"ÁFA számla kérek szépen."
That's what I was supposed to say, hand them my special card, and it would have all been taken care of.
Over the next few days, we are having roughly 27 students over to our house for various functions, all of which involve food. We spent 14,000 forint (roughly $75) on purchasing food for those things today. (Oh America, how I miss how cheap you are!)
*Funny side note* Several weeks ago, Kevin was drinking something, and he said, "This tastes like America." And when asked what he meant by that, his response was, "Cheap." Ha ha. (He meant that in a good way.) But it's so true. The US Department of State puts out numbers every year on the cost of living in countries around the world in comparison to the United States, and they listed Hungary's cost of living to be one and a half times more expensive. And you're in the "high" tax bracket here if you make more than $25,000 or so. Sheesh! It doesn't make sense how things are so much more expensive here and yet people here make WAY less money. Something is not right.
Anyway, that money didn't cover all of the food we have to buy, but that was all we were allowed to spend and be reimbursed, something we have never done here before. We are part of an association here in Hungary that we pays dues to every year in order to receive a certain status in the country to obtain visas and residency permits. This is important. The lawyer for the association told us that money needs to be moving in and out more, so they told us that we could have 14,000 forint to spend on anything ministry related and be reimbursed out of the 40,000 forint we have paid in dues thus far. Does that make sense? We asked if we could use the money to buy food for these things with students this week, and they gave us the okay.
Now comes the part of trying to be reimbursed. It requires some paperwork to be filed on their end with a special receipt I have to turn into the association, blah blah blah. I was given instructions and did what I was told (in Hungarian, by the way) with the cashier at the grocery store tonight. And then she told me that I had to go see the customer service desk. Awesome. Didn't go like it was supposed to.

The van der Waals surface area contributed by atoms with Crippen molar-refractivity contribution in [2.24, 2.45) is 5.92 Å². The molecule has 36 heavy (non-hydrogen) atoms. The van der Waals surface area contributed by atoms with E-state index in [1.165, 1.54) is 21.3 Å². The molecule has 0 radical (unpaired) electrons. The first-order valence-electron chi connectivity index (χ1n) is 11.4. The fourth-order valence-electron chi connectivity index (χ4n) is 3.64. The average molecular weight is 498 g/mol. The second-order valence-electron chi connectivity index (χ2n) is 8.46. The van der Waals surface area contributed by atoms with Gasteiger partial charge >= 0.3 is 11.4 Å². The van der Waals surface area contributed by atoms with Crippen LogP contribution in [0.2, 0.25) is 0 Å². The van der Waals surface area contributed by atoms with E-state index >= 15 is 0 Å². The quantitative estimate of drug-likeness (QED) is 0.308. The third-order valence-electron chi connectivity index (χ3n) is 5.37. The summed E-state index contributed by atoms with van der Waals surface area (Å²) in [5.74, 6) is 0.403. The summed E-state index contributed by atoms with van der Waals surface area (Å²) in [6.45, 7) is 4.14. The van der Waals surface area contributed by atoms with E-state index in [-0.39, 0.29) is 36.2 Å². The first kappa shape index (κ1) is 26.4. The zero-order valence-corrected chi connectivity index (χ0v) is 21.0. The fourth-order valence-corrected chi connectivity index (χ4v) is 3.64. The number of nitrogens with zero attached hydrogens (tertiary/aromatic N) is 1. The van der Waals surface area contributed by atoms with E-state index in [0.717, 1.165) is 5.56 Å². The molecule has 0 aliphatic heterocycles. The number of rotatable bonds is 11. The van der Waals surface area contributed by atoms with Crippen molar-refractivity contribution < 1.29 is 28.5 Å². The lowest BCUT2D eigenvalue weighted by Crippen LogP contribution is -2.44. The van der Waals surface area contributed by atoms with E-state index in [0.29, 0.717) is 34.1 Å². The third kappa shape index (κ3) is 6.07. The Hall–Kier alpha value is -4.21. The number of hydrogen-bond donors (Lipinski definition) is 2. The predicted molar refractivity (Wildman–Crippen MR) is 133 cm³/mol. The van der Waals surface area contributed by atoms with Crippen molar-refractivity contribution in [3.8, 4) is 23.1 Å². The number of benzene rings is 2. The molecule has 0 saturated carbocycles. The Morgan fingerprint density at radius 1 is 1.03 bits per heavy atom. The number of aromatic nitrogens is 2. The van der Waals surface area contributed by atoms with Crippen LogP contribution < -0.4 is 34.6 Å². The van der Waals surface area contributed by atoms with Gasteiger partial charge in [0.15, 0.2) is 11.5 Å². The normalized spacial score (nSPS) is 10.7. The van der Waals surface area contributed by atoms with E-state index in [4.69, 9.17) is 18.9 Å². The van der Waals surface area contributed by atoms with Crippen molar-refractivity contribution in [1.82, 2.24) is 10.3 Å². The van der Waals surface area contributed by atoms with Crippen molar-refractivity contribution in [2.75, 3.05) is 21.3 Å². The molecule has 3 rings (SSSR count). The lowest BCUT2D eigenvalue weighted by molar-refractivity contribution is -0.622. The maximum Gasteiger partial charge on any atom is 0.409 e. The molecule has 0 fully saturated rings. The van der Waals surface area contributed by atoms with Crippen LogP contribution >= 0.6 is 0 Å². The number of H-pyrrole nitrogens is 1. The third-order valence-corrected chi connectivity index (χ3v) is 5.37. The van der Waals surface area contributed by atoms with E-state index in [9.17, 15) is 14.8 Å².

I went to the customer service desk and once again told her what I was supposed to tell her, again in Hungarian. She understood (huge praise as my Hungarian is quite broken, to say the least!) and proceeded to do the paperwork. And then she rattled off a whole bunch of stuff about giving me a code and about going to the cashier and then I didn't understand much after that. I was too focused on the thought that I followed the directions and that it didn't go the way it was supposed to and now I'm totally confused and I missed everything she said, not that I would have understood it all anyway, etc. And I sheepishly asked her to repeat what she said because I didn't understand it all...but I didn't understand much more of it the second time she said it either. I just told her okay and figured that I somehow wasn't going to do something right and wouldn't get to be reimbursed, which was a bonus as we hadn't planned on being reimbursed before anyway.
And then the nicest gentleman came up to me and said in perfect English, "Do you need some help with Hungarian translation?" I thanked him and told him that I would greatly appreciate it. And then the customer service woman and that man talked for a minute, and he explained it all to me. I learned that I had understood the majority of what she had said, but the main part I hadn't understood was that this code was to be used in the future and given to the cashier if I plan on doing these ÁFA számla things again so that I wouldn't have to go through all of this paperwork again.
Both the woman and I thanked the man for his help, and I think I thanked the Lord a dozen times in that span of five minutes. It's these little things that don't go as planned that can bring such unwanted stress to my day. It's not knowing the language well enough that complicates it even more. (Had I spoken enough Hungarian, I would have recognized the future verb tense and understood it, thus eliminating much of my stress.) But it's in the Lord's provision that these concerns are taken care of, be it through our dear Hungarian friends who come to our rescue all of the time or a complete stranger who offers his help...or a million other ways.
I am so grateful for the Lord taking care of us in these little details, not because they matter as far as eternity is concerned but because it shows just how much He cares for us. And if He can take care of these miniscule details that don't matter, then He certainly can take care of the big ones that really do matter. :)
Oh, AND I need to learn more Hungarian.